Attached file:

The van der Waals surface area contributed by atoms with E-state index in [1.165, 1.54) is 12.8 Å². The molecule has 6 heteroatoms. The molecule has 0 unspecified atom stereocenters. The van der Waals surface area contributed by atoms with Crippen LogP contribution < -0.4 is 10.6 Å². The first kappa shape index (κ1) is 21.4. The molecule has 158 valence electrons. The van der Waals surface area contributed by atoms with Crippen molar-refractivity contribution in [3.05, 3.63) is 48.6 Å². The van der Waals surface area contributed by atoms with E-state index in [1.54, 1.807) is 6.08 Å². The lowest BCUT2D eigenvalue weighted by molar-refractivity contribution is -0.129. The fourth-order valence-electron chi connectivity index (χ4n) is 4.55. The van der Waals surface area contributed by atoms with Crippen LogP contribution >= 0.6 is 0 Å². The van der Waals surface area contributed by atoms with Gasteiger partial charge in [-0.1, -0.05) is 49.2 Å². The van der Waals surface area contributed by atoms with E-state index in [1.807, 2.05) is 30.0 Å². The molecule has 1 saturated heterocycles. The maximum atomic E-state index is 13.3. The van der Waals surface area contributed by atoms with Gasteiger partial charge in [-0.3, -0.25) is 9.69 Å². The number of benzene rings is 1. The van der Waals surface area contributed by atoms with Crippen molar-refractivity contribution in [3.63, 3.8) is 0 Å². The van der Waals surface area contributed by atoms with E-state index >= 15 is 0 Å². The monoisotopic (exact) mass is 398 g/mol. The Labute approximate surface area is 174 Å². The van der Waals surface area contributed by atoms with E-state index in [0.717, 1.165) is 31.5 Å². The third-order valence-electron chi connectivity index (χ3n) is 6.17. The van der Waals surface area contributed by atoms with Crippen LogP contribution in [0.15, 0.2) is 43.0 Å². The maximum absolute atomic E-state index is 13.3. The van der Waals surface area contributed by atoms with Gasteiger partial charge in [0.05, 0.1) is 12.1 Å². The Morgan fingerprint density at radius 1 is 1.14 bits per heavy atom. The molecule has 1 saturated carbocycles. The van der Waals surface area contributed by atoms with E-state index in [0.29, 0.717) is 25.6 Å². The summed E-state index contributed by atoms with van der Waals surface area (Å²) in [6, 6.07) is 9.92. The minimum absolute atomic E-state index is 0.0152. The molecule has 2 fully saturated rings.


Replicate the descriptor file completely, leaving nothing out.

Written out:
The van der Waals surface area contributed by atoms with E-state index in [1.165, 1.54) is 12.8 Å². The molecule has 6 heteroatoms. The molecule has 0 unspecified atom stereocenters. The van der Waals surface area contributed by atoms with Crippen LogP contribution < -0.4 is 10.6 Å². The first kappa shape index (κ1) is 21.4. The molecule has 158 valence electrons. The van der Waals surface area contributed by atoms with Crippen molar-refractivity contribution in [3.05, 3.63) is 48.6 Å². The van der Waals surface area contributed by atoms with E-state index in [1.54, 1.807) is 6.08 Å². The lowest BCUT2D eigenvalue weighted by molar-refractivity contribution is -0.129. The fourth-order valence-electron chi connectivity index (χ4n) is 4.55. The van der Waals surface area contributed by atoms with Crippen LogP contribution >= 0.6 is 0 Å². The van der Waals surface area contributed by atoms with Gasteiger partial charge in [-0.1, -0.05) is 49.2 Å². The van der Waals surface area contributed by atoms with E-state index in [1.807, 2.05) is 30.0 Å². The molecule has 1 saturated heterocycles. The maximum atomic E-state index is 13.3. The van der Waals surface area contributed by atoms with Gasteiger partial charge in [-0.3, -0.25) is 9.69 Å². The number of benzene rings is 1. The van der Waals surface area contributed by atoms with Crippen molar-refractivity contribution in [3.63, 3.8) is 0 Å². The van der Waals surface area contributed by atoms with E-state index >= 15 is 0 Å². The monoisotopic (exact) mass is 398 g/mol. The Labute approximate surface area is 174 Å². The van der Waals surface area contributed by atoms with E-state index in [0.717, 1.165) is 31.5 Å². The third-order valence-electron chi connectivity index (χ3n) is 6.17. The van der Waals surface area contributed by atoms with Crippen LogP contribution in [0.15, 0.2) is 43.0 Å². The maximum absolute atomic E-state index is 13.3. The van der Waals surface area contributed by atoms with Gasteiger partial charge in [0.05, 0.1) is 12.1 Å². The Morgan fingerprint density at radius 1 is 1.14 bits per heavy atom. The molecule has 1 saturated carbocycles. The van der Waals surface area contributed by atoms with E-state index in [0.29, 0.717) is 25.6 Å². The summed E-state index contributed by atoms with van der Waals surface area (Å²) in [6, 6.07) is 9.92. The minimum absolute atomic E-state index is 0.0152. The molecule has 2 fully saturated rings.